Virtual Melbourne modelled in Minecraft
May 15, 2019 – School students from Australia and around the world are being invited to learn more about Melbourne and its Metro Tunnel project through a model that has been created in Minecraft.
The Victoria state government in Victoria has created the model – which shows the city’s landmarks and underground history including the tunnel – to help students hone their creativity and problem-solving skills. Primary and secondary students from government schools across Victoria can take part in an ‘archaeology adventure’ as virtual archaeologists working at the Metro Tunnel dig site in Swanston Street and learn about artefacts recently uncovered.
Minister for education James Merlino and minister for transport infrastructure Jacinta Allan have launched the Minecraft collaboration between the Department of Education & Training and the Metro Tunnel project. Allan said: “Mini Melbourne is a Minecraft world-first, teaching students about the biggest public transport project in Victoria’s history.”
Minecraft enthusiasts from Australia and around the world will be able to immerse themselves in ‘Mini Melbourne’ featuring familiar such as Flinders Street Station, St Paul’s Cathedral, Melbourne Town Hall and Federation Square. The Mini Melbourne edition is available to all Minecraft users for download. Players can explore, build and design their own virtual corners of the city.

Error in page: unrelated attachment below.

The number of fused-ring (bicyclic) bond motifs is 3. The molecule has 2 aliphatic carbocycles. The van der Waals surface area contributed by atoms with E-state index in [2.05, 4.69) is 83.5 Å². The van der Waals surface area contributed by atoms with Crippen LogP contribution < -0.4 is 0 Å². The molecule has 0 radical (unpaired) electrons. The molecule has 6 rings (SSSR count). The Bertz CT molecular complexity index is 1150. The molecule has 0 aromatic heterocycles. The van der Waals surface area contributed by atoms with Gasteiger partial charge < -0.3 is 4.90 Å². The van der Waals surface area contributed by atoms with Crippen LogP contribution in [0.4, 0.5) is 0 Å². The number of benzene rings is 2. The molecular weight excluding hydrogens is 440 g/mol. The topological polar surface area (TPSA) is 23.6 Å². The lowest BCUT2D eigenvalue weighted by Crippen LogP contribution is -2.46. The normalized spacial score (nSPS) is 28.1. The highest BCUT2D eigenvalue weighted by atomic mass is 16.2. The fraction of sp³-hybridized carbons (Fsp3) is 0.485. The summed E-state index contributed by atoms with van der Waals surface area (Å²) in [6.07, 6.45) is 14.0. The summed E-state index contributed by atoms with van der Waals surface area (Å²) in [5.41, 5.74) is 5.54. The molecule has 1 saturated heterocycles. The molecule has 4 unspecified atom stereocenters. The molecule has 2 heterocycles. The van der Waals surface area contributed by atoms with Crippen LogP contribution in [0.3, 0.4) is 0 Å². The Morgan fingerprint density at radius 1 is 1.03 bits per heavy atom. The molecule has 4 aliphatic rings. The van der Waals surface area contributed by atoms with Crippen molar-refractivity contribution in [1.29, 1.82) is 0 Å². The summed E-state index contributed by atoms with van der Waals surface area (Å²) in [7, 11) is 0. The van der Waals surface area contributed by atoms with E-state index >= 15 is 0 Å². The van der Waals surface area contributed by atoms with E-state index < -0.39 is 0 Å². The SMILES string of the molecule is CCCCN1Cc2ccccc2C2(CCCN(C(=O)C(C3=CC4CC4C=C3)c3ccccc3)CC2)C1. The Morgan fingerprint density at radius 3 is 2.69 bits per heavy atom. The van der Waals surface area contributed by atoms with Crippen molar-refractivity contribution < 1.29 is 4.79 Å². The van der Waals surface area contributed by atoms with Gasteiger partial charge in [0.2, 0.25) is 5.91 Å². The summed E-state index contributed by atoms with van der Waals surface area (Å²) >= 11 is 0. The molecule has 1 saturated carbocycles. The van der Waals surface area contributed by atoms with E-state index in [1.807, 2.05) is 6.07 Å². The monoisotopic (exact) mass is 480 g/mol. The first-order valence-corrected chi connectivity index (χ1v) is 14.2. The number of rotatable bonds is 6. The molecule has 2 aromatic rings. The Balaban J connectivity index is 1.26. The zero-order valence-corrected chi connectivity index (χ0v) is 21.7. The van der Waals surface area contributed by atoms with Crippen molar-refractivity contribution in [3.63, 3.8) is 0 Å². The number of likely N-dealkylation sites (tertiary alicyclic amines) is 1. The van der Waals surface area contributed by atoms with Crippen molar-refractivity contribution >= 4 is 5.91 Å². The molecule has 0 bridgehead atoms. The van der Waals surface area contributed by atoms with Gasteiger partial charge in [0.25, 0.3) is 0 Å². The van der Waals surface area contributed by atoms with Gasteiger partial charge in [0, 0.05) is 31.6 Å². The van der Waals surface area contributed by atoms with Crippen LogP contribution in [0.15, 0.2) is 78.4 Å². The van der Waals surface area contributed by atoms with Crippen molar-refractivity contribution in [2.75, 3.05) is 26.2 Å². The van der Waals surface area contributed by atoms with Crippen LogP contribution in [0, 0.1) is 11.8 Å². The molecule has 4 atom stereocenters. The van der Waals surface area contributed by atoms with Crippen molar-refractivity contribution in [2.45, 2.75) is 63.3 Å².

The archaeology exercise is seen as reinforcing teamwork, record keeping and problem-solving skills as students try to uncover as many artefacts as possible and come up with their interpretation of the previous usage of their site.
Merlino said: “Mini Melbourne in Minecraft is a fantastic resource that will enable Victorian government school students to learn more about Melbourne and its past. Innovations such as this engage young people in problem solving and STEM [science, technology, engineering and maths] subjects, inspiring them to work on city-shaping projects.”
Minecraft is an open-world video game that allows players to roam in virtual spaces and create their own buildings and cities. More than 154 million copies have been sold and the software is used for education purposes in more than 100 countries, as students encounter real-world learning during their virtual exploration.